I'm writing a script that needs canonical path of certain commands. Since there could be symbolic links pointing to the actual commands, I use readlink -f to get the canonical path. But I'm not getting what I actually want with readlink -f, I'll explain with the following example:

Let's say my current directory is: /home/user/Documents If I try to get a path of sleep with readlink -f I get this:


What I actually want is /bin/sleep

  • Does sleep (either a file or a symlink) actually exist in that directory? – JigglyNaga May 20 '16 at 12:03
  • No, they are mostly commands (not in the script directory) – mythic May 20 '16 at 12:58
readlink -f "$(type -P sleep)"

or if you're performance-conscious:

cpath="$(type -P sleep)"; [ ! -L "$cpath" ] || cpath="$(readlink -f "$cpath")"

Using readlink -e (existing) instead of readlink -f can save you from this kind of accident where you operate on a nonexisting file.

The second example assumes the path returned by type -P is canonical, which means it assumes your path doesn't have non-canonical components.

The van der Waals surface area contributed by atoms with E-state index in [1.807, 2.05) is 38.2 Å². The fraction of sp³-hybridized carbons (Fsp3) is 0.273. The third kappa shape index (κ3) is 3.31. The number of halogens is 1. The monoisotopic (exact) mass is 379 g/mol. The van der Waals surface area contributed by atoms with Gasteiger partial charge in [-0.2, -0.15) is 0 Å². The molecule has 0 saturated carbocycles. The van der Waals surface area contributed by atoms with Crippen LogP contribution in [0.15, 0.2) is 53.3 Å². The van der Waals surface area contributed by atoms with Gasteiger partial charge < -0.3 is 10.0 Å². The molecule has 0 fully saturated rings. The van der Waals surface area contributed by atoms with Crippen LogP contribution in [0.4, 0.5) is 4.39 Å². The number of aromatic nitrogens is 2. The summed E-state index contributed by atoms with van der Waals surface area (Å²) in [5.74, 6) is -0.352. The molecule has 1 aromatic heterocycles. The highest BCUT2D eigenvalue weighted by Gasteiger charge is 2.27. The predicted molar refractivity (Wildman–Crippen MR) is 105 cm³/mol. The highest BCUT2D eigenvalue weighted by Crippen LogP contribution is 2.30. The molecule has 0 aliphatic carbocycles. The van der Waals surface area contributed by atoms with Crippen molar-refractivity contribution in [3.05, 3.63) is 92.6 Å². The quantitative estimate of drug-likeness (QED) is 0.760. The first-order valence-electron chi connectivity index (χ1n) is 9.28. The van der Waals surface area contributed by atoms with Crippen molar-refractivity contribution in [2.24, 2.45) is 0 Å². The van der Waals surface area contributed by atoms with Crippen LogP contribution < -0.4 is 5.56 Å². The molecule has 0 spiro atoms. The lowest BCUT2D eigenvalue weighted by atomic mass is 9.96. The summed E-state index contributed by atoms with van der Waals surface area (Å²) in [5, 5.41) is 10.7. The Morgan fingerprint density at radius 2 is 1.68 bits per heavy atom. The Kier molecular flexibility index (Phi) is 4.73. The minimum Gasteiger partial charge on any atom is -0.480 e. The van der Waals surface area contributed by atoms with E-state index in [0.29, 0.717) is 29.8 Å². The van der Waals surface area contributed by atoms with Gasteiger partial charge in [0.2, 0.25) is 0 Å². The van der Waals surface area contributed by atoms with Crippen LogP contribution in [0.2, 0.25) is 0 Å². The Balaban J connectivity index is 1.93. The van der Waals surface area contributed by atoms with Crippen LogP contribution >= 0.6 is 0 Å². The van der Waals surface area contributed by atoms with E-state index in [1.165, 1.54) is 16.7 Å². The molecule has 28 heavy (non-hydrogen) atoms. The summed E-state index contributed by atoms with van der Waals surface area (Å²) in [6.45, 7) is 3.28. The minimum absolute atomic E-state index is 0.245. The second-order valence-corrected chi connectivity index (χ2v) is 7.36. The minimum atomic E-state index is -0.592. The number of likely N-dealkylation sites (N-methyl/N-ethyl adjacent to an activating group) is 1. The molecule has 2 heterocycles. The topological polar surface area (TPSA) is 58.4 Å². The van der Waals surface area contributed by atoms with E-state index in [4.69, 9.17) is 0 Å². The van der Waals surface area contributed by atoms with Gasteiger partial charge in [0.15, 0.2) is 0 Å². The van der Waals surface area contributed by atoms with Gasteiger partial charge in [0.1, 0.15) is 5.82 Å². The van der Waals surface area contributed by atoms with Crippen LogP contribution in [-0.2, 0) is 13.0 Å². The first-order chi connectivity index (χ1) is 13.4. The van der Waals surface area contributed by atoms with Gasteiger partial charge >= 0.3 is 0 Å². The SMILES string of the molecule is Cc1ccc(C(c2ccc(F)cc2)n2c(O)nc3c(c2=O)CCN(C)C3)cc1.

| improve this answer | |
  • 3
    [ ! -L "$cdpath" ] is not a guarantee that the path is canonical or even absolute. The path could still be relative, and another of the components but the last may be a symlink. – Stéphane Chazelas May 20 '16 at 12:06
  • 3
    Beware which has a number of issues. The standard command would be command -v (though would return the command name for those commands that are builtin). – Stéphane Chazelas May 20 '16 at 12:07

Your Answer

By clicking “Post Your Answer”, you agree to our terms of service, privacy policy and cookie policy

Not the answer you're looking for? Browse other questions tagged or ask your own question.